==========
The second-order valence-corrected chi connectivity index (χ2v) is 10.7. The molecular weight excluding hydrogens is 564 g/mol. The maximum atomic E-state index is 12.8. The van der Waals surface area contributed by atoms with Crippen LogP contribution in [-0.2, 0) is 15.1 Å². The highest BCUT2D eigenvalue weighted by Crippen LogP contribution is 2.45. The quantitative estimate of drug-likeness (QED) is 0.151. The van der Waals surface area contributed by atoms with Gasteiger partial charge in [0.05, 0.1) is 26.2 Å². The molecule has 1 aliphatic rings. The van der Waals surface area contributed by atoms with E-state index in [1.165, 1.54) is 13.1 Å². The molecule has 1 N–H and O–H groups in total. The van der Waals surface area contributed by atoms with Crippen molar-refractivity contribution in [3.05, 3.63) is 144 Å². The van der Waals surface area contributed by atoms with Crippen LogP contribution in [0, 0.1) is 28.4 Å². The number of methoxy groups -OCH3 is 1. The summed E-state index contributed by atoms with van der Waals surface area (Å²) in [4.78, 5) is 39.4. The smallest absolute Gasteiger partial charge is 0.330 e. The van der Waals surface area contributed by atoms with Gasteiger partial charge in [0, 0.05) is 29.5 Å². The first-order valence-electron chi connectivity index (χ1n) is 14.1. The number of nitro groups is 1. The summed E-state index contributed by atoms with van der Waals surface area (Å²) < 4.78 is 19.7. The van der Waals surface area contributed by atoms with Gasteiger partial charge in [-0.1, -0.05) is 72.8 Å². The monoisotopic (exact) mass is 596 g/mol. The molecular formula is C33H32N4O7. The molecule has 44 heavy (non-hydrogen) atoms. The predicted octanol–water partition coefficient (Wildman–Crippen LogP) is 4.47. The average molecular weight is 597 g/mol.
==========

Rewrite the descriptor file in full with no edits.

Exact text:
The second-order valence-corrected chi connectivity index (χ2v) is 10.7. The molecular weight excluding hydrogens is 564 g/mol. The maximum atomic E-state index is 12.8. The van der Waals surface area contributed by atoms with Crippen LogP contribution in [-0.2, 0) is 15.1 Å². The highest BCUT2D eigenvalue weighted by Crippen LogP contribution is 2.45. The quantitative estimate of drug-likeness (QED) is 0.151. The van der Waals surface area contributed by atoms with Gasteiger partial charge in [0.05, 0.1) is 26.2 Å². The molecule has 1 aliphatic rings. The van der Waals surface area contributed by atoms with E-state index in [1.165, 1.54) is 13.1 Å². The molecule has 1 N–H and O–H groups in total. The van der Waals surface area contributed by atoms with Crippen molar-refractivity contribution in [3.05, 3.63) is 144 Å². The van der Waals surface area contributed by atoms with Crippen LogP contribution in [0, 0.1) is 28.4 Å². The number of methoxy groups -OCH3 is 1. The summed E-state index contributed by atoms with van der Waals surface area (Å²) in [4.78, 5) is 39.4. The smallest absolute Gasteiger partial charge is 0.330 e. The van der Waals surface area contributed by atoms with Gasteiger partial charge in [0, 0.05) is 29.5 Å². The first-order valence-electron chi connectivity index (χ1n) is 14.1. The number of nitro groups is 1. The summed E-state index contributed by atoms with van der Waals surface area (Å²) < 4.78 is 19.7. The van der Waals surface area contributed by atoms with Gasteiger partial charge in [-0.1, -0.05) is 72.8 Å². The monoisotopic (exact) mass is 596 g/mol. The molecular formula is C33H32N4O7. The molecule has 44 heavy (non-hydrogen) atoms. The predicted octanol–water partition coefficient (Wildman–Crippen LogP) is 4.47. The average molecular weight is 597 g/mol.